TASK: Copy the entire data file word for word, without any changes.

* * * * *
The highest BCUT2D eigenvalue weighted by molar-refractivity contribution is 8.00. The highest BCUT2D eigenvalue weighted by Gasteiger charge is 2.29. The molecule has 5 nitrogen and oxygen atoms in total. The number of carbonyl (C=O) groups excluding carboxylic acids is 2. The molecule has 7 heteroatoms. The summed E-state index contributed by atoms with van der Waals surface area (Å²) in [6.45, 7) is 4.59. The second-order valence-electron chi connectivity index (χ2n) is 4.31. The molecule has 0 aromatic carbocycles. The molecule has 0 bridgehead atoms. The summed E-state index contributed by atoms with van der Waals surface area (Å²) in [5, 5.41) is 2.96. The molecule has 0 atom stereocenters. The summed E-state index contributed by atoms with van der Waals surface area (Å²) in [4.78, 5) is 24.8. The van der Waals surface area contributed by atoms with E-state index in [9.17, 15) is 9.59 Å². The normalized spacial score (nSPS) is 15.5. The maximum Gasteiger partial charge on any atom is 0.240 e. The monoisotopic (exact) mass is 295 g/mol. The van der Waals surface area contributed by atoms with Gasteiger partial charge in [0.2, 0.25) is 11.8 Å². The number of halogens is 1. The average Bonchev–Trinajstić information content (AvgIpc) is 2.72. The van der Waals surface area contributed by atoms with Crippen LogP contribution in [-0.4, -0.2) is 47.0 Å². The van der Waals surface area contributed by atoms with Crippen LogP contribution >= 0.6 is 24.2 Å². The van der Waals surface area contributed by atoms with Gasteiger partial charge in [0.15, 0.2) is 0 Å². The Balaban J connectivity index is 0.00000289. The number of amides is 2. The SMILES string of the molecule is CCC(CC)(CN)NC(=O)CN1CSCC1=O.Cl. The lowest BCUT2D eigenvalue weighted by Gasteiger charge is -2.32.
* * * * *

The highest BCUT2D eigenvalue weighted by molar-refractivity contribution is 8.00. The highest BCUT2D eigenvalue weighted by Gasteiger charge is 2.29. The molecule has 5 nitrogen and oxygen atoms in total. The number of carbonyl (C=O) groups excluding carboxylic acids is 2. The molecule has 7 heteroatoms. The summed E-state index contributed by atoms with van der Waals surface area (Å²) in [6.45, 7) is 4.59. The second-order valence-electron chi connectivity index (χ2n) is 4.31. The molecule has 0 aromatic carbocycles. The molecule has 0 bridgehead atoms. The summed E-state index contributed by atoms with van der Waals surface area (Å²) in [5, 5.41) is 2.96. The molecule has 0 atom stereocenters. The summed E-state index contributed by atoms with van der Waals surface area (Å²) in [4.78, 5) is 24.8. The van der Waals surface area contributed by atoms with E-state index in [9.17, 15) is 9.59 Å². The normalized spacial score (nSPS) is 15.5. The maximum Gasteiger partial charge on any atom is 0.240 e. The monoisotopic (exact) mass is 295 g/mol. The van der Waals surface area contributed by atoms with Gasteiger partial charge in [0.2, 0.25) is 11.8 Å². The number of halogens is 1. The average Bonchev–Trinajstić information content (AvgIpc) is 2.72. The van der Waals surface area contributed by atoms with Crippen LogP contribution in [-0.4, -0.2) is 47.0 Å². The van der Waals surface area contributed by atoms with Crippen LogP contribution >= 0.6 is 24.2 Å². The van der Waals surface area contributed by atoms with Gasteiger partial charge in [0.15, 0.2) is 0 Å². The Balaban J connectivity index is 0.00000289. The number of amides is 2. The SMILES string of the molecule is CCC(CC)(CN)NC(=O)CN1CSCC1=O.Cl. The lowest BCUT2D eigenvalue weighted by Gasteiger charge is -2.32.